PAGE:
I would like to state up front that I love Lake, the recent indie title by Gamious. Although it can be a bit slow at times, it is within these slow sections where it perfectly mirrors what life is mostly really like. Although there are moments of surprise, joy, irritation, introspection, and rumination, there are also extended stretches of dull nothingness — simply moving from one point to the next in order to experience the next moment of something. 

But for as much as Lake seems to perfectly encapsulate the human experience that we know, it is also rooted in its own reality. Starting with its setting: To the best of my knowledge there is no Providence Oaks, Oregon. At least, nothing shows up in a Google search other than the Providence Oregon Medical Facility.

There are also variations of brands of products on the shelves of the general store that both mirror and poke fun at the naming conventions of some of our nation’s most treasured brands. Instead of Ding Dongs, they have Big Dings; Instead of Hi-C they have Hi-A. Mr. T’s cereal, which was a popular brand in the 1980s (Lake is set in 1987), is instead Mr. X’s, and the microwave popcorn brand Pop Secret is replaced by Pop Song.


This even carries over to the local video rental place, The Flick Shack. Before you even walk through the front door, you are met with a poster for the movie, Back to the Present, a cheeky send-up of the popular Michael J. Fox movie, Back to the Future (although in this version Marty is a teenage girl).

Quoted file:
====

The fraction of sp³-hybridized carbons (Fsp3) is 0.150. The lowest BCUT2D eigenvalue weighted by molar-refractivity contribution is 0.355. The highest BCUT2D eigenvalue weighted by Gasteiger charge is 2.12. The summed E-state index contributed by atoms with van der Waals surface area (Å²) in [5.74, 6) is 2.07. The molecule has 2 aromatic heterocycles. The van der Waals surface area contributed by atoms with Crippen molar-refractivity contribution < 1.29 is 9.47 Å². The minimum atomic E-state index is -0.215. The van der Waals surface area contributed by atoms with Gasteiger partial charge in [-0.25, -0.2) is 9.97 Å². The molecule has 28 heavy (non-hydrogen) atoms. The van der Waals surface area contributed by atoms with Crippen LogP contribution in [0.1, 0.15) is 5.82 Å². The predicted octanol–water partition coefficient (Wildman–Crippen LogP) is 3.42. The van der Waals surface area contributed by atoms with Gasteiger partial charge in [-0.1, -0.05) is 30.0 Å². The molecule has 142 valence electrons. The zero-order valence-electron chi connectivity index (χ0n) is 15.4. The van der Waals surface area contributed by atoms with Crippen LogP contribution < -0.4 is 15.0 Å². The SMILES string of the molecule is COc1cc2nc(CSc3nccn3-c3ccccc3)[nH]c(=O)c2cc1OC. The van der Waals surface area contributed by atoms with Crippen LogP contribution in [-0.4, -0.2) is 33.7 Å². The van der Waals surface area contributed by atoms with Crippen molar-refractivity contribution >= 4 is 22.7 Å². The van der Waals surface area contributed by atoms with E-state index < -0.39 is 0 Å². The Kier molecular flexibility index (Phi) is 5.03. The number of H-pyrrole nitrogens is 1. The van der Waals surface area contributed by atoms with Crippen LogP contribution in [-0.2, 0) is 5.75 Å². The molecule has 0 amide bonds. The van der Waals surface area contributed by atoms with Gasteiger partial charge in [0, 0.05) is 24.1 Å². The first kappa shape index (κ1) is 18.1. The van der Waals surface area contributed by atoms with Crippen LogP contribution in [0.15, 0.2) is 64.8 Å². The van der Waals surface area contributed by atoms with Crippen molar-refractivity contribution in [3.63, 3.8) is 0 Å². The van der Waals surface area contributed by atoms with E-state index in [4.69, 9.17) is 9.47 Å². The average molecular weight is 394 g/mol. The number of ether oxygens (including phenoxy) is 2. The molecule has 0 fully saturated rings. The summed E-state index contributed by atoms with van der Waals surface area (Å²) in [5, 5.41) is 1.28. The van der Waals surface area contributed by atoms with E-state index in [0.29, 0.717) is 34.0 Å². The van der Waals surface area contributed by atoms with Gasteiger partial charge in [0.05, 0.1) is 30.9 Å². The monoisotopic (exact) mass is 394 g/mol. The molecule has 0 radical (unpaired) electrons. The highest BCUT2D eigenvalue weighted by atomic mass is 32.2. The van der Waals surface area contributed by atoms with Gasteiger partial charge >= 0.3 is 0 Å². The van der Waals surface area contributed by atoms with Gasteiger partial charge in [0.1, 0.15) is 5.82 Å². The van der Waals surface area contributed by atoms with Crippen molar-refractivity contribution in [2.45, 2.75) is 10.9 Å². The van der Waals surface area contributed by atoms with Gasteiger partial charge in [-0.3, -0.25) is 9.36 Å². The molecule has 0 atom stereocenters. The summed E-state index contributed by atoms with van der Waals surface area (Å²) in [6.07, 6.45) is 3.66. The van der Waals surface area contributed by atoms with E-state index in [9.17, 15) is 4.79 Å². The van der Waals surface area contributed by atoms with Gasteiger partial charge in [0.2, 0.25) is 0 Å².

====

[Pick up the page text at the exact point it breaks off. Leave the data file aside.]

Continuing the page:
And it doesn’t end there, the store shelves are littered with incredible spoof versions of classic American movies, both in title and box art. So much so that at first glance I thought developer Gamious must’ve actually cleared the rights to feature the real box art until I realized these were gags. And hats off to whoever designed these; that person has a bright future.

Some of my favorites are TSARFACE (Scarface), The Bee (The Fly), The Brunch Bunch (The Breakfast Club), The Friendly Dead (The Evil Dead), and The Thermomator (The Terminator). I suggest checking out the rest of them as well, since they are all so good.


The problem is, there comes a point in the story, should you befriend the video store clerk, where you are asked to deliver a mobile VHS player and copies of select movies in order to entice people to frequent the video store more regularly. But the movies you are tasked with delivering are actual real-world movies — titles, box art, and all. These include The Love Bug, A Nightmare on Elm Street, Jaws, and The Dirty Dozen. Gamious did, at the very least, avoid spoofing these titles so as to not completely break the fabric of the spacetime continuum, thus plunging all of reality into an endless abyss of life imitating art and vice versa for all of eternity. And for that I thank them. 

But in what world can spoof versions of movies exist with real movies? In what world, I ask you?

Of course, this in no way diminishes the enjoyment of playing Lake as a whole. But for all of the well-devised spoof versions of real-world products that are peppered throughout Lake, I think it would’ve better served the overall immersion of my time spent with Meredith Weiss if Gamious would’ve just spoofed the aforementioned real-world movies instead of using the actual versions. 

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1 year ago

Why does this article even exist??
I love the fake movies existing with the real ones

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